Postcard 6: Seashell school




March suddenly got wintery-cold once more, so I thought it was the perfect excuse for another postcard from somewhere beachy and warm. Don't you agree? Besides, postcards always arrive after we've returned home anyway.

This is a story about seashells, but really it's a story about homeschooling. 

More accurately, it is a story about interest-led learning and what a powerful gift that can be for our children, if only we have the courage to allow it to unfold.


It is a story that I share now because I believe that for some of you it will hold a sliver of hope. Hope that you've chosen the right path for your family; hope that your wild and unconventional beliefs (like that passionate, life-long learning is not only normal and natural but also fun) aren't delusions after all. 

It is a story for those among you who, at the crossroads of school and home, chose to go off-trail with your child's education.

Because despite your enthusiasm for this unconventional path, there are worries that intersect your route. I know them well. Because it's all in your hands. Their education, their future, their everything. It all hinges on the choices you've made for them along the way.

And it hinges on the decision that you made to cast aside convention and safety and to cut your own trail.


If instead you had followed that well worn road – the one that begins with K-12 and leads straight into college and grad school beyond – the worries would be different. Because then if something went amiss, at least you were following the rules and there was a support network there to hold you.

But break all the rules and have something go wrong? That's a burden that you carry alone.

There is no system to hold accountable. Only you.

And some days – when it feels like you're stumbling blindly through the underbrush, cutting your own trail and hoping against hope that you got it right, the fear can be paralyzing.

Those days don't come often, but I'd wager we've all had them.

And so each day we scan the horizon, searching for a sign that maybe, just maybe, we're on the right path and that it really is leading where we had hoped.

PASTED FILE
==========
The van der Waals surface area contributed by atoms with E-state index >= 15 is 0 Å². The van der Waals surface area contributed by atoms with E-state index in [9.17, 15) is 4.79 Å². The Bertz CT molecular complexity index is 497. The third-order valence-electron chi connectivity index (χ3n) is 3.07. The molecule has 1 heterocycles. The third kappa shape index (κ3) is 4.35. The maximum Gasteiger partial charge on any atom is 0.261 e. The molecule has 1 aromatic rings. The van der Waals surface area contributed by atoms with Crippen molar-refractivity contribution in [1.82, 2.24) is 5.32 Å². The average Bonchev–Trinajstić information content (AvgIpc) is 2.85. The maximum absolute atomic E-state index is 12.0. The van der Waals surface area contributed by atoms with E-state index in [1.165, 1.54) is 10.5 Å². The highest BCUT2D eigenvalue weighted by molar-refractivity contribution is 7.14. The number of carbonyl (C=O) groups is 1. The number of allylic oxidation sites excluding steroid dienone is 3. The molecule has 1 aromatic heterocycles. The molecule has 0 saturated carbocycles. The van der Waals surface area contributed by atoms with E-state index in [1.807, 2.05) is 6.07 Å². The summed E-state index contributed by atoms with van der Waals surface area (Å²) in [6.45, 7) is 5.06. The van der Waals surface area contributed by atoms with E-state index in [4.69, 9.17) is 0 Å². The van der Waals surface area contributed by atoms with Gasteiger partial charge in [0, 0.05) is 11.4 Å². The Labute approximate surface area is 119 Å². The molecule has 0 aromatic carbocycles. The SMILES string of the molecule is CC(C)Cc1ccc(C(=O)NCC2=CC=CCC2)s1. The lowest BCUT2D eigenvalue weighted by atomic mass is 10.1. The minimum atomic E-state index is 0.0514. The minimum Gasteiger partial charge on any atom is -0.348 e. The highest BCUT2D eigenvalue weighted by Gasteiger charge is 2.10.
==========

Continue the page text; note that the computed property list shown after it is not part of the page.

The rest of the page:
To those of you out there crashing and stumbling through the thickets, trying to find your way while secretly wondering if you've made a terrible mistake? 

This seashell story is for you. 

It's small and simple but (in my heart anyway) significant. I'm putting it right here, on the edge of your horizon.

Let it be a trail marker to remind you of the power of the path that you have chosen. 




Seashell School

Wherever we go our children make friends. Often with other children, but also with the adults they encounter in the world.

On the island last month Sage befriended a kitesurfer (from Wisconsin, of course) and a man with a sailboat who taught him a little about sailing, something he's wanted to learn for years. He showed up in our campsite one morning to offer our family a day trip on his boat. Lupine met and befriended other homeschoolers, a couple of dogs, and a handful of adults within hours of arrival. On a previous road trip she once befriended a little girl from Switzerland. Lupine ran back to the camper to tell me, "Mama! I made a new friend. She doesn't speak any English and I don't speak any of her language, but she's really nice!"

It's that easy for them.  

And so it happened that Lupine met a few of the volunteers on the island (mostly retired northerners) and approached one of them with some seashell questions. A day or two later she asked her a few more. The volunteers were eager to answer and help however they could. 

"You really should talk to Jan. She knows the most about shells and has an incredible collection!" Adrienne the volunteer told her.

Fast forward a day or two and Adrienne and Jan invited Lupine and I over to see their seashell collections. Lupine brought along her seashell guide and was engaged, thoughtful, and curious.

Jan picked out a shell from the hundreds spread across the screened table. "Fig or pear?" she asked Lupine.


She picked up another shell, subtly different from the first. "Fig or pear?" she asked again. 

I smiled to myself as I realized that Lupine's first ever pop quiz was taken barefoot at a table full of seashells.


She aced it.




"How long have you been studying shells?" Jan asked her.

A shell in each hand and her field guide beside her, Lupine shrugged. "I'm not sure. For a little while."

She had never considered it something she studied. Just something she loved.

They dug back into the buckets of shells.


An hour must have passed as they discussed the difference between a fighting conch and king conch, the size range of various welks, and the predatory habits of the shark eye. Lupine listened intently and studied the array before her, asking questions, sharing observations, and generally getting lost in the magic of so many seashells.

Finally Adrianne looked at me and spoke. "Do you homeschool?" she asked.

I told her that we did and she responded, "I can tell. She's so different. She has so much curiosity."

And it's true! She does. Learning has never been an obligation for her. Nothing about it is drudgery. Learning is joy.